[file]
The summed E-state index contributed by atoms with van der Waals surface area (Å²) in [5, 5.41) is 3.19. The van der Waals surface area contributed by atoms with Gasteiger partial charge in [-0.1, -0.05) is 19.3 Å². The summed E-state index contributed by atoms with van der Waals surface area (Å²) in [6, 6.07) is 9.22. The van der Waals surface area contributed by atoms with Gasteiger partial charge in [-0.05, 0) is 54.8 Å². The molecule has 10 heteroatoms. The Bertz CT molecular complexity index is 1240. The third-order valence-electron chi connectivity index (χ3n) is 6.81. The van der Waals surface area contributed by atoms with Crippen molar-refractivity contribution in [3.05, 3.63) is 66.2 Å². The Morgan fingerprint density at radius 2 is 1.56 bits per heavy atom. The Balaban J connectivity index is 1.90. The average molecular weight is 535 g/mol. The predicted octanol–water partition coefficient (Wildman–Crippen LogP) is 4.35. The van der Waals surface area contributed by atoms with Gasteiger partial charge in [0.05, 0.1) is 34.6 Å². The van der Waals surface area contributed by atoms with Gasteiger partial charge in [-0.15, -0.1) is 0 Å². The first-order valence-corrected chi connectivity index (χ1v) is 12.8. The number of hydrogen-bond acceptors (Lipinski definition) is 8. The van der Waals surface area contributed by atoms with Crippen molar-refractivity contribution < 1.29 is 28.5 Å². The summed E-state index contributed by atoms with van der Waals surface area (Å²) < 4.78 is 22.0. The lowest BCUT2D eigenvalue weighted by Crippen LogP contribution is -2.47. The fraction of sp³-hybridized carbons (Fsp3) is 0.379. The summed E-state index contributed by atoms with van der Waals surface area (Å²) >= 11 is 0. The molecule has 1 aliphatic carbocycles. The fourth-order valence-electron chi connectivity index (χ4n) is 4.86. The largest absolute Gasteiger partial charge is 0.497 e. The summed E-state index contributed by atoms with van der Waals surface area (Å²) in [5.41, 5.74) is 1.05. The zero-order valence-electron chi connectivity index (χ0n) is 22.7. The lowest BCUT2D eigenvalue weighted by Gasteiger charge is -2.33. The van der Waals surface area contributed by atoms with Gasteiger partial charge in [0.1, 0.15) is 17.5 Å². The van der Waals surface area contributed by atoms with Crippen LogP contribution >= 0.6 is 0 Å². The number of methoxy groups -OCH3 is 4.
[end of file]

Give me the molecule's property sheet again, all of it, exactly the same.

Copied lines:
The summed E-state index contributed by atoms with van der Waals surface area (Å²) in [5, 5.41) is 3.19. The van der Waals surface area contributed by atoms with Gasteiger partial charge in [-0.1, -0.05) is 19.3 Å². The summed E-state index contributed by atoms with van der Waals surface area (Å²) in [6, 6.07) is 9.22. The van der Waals surface area contributed by atoms with Gasteiger partial charge in [-0.05, 0) is 54.8 Å². The molecule has 10 heteroatoms. The Bertz CT molecular complexity index is 1240. The third-order valence-electron chi connectivity index (χ3n) is 6.81. The van der Waals surface area contributed by atoms with Crippen molar-refractivity contribution in [3.05, 3.63) is 66.2 Å². The Morgan fingerprint density at radius 2 is 1.56 bits per heavy atom. The Balaban J connectivity index is 1.90. The average molecular weight is 535 g/mol. The predicted octanol–water partition coefficient (Wildman–Crippen LogP) is 4.35. The van der Waals surface area contributed by atoms with Gasteiger partial charge in [0.05, 0.1) is 34.6 Å². The van der Waals surface area contributed by atoms with Gasteiger partial charge in [-0.15, -0.1) is 0 Å². The first-order valence-corrected chi connectivity index (χ1v) is 12.8. The number of hydrogen-bond acceptors (Lipinski definition) is 8. The van der Waals surface area contributed by atoms with Crippen molar-refractivity contribution < 1.29 is 28.5 Å². The summed E-state index contributed by atoms with van der Waals surface area (Å²) < 4.78 is 22.0. The lowest BCUT2D eigenvalue weighted by Crippen LogP contribution is -2.47. The fraction of sp³-hybridized carbons (Fsp3) is 0.379. The summed E-state index contributed by atoms with van der Waals surface area (Å²) >= 11 is 0. The molecule has 1 aliphatic carbocycles. The fourth-order valence-electron chi connectivity index (χ4n) is 4.86. The largest absolute Gasteiger partial charge is 0.497 e. The summed E-state index contributed by atoms with van der Waals surface area (Å²) in [5.41, 5.74) is 1.05. The zero-order valence-electron chi connectivity index (χ0n) is 22.7. The lowest BCUT2D eigenvalue weighted by Gasteiger charge is -2.33. The van der Waals surface area contributed by atoms with Gasteiger partial charge in [0.1, 0.15) is 17.5 Å². The van der Waals surface area contributed by atoms with Crippen LogP contribution >= 0.6 is 0 Å². The number of methoxy groups -OCH3 is 4.